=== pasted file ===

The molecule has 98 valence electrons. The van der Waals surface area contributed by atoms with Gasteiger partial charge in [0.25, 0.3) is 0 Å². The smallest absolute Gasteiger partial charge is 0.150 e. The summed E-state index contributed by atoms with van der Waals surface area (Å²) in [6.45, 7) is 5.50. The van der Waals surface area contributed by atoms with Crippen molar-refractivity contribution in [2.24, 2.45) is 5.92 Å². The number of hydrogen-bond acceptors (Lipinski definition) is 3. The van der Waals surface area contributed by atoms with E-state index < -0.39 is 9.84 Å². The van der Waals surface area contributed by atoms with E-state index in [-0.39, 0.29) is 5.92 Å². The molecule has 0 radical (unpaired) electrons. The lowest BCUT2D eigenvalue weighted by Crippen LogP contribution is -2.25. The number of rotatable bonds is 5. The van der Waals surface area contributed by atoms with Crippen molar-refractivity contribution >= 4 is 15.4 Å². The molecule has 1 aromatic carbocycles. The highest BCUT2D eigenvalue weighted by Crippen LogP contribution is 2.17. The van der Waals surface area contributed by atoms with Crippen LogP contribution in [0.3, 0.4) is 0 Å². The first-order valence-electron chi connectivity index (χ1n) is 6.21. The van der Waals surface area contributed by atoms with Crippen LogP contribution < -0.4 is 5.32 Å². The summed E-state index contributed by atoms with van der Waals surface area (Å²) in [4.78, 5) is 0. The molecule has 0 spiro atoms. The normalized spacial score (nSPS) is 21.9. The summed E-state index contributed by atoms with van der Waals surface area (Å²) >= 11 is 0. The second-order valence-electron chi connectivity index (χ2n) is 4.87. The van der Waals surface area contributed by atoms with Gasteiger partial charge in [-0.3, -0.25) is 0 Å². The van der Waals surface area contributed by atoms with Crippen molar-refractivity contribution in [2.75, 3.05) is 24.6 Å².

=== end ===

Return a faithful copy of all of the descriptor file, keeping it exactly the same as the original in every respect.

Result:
The molecule has 98 valence electrons. The van der Waals surface area contributed by atoms with Gasteiger partial charge in [0.25, 0.3) is 0 Å². The smallest absolute Gasteiger partial charge is 0.150 e. The summed E-state index contributed by atoms with van der Waals surface area (Å²) in [6.45, 7) is 5.50. The van der Waals surface area contributed by atoms with Crippen molar-refractivity contribution in [2.24, 2.45) is 5.92 Å². The number of hydrogen-bond acceptors (Lipinski definition) is 3. The van der Waals surface area contributed by atoms with E-state index < -0.39 is 9.84 Å². The van der Waals surface area contributed by atoms with E-state index in [-0.39, 0.29) is 5.92 Å². The molecule has 0 radical (unpaired) electrons. The lowest BCUT2D eigenvalue weighted by Crippen LogP contribution is -2.25. The number of rotatable bonds is 5. The van der Waals surface area contributed by atoms with Crippen molar-refractivity contribution >= 4 is 15.4 Å². The molecule has 1 aromatic carbocycles. The highest BCUT2D eigenvalue weighted by Crippen LogP contribution is 2.17. The van der Waals surface area contributed by atoms with Crippen LogP contribution in [0.3, 0.4) is 0 Å². The first-order valence-electron chi connectivity index (χ1n) is 6.21. The van der Waals surface area contributed by atoms with Crippen LogP contribution < -0.4 is 5.32 Å². The summed E-state index contributed by atoms with van der Waals surface area (Å²) in [4.78, 5) is 0. The molecule has 0 spiro atoms. The normalized spacial score (nSPS) is 21.9. The summed E-state index contributed by atoms with van der Waals surface area (Å²) >= 11 is 0. The second-order valence-electron chi connectivity index (χ2n) is 4.87. The van der Waals surface area contributed by atoms with Gasteiger partial charge in [-0.3, -0.25) is 0 Å². The van der Waals surface area contributed by atoms with Crippen molar-refractivity contribution in [2.75, 3.05) is 24.6 Å².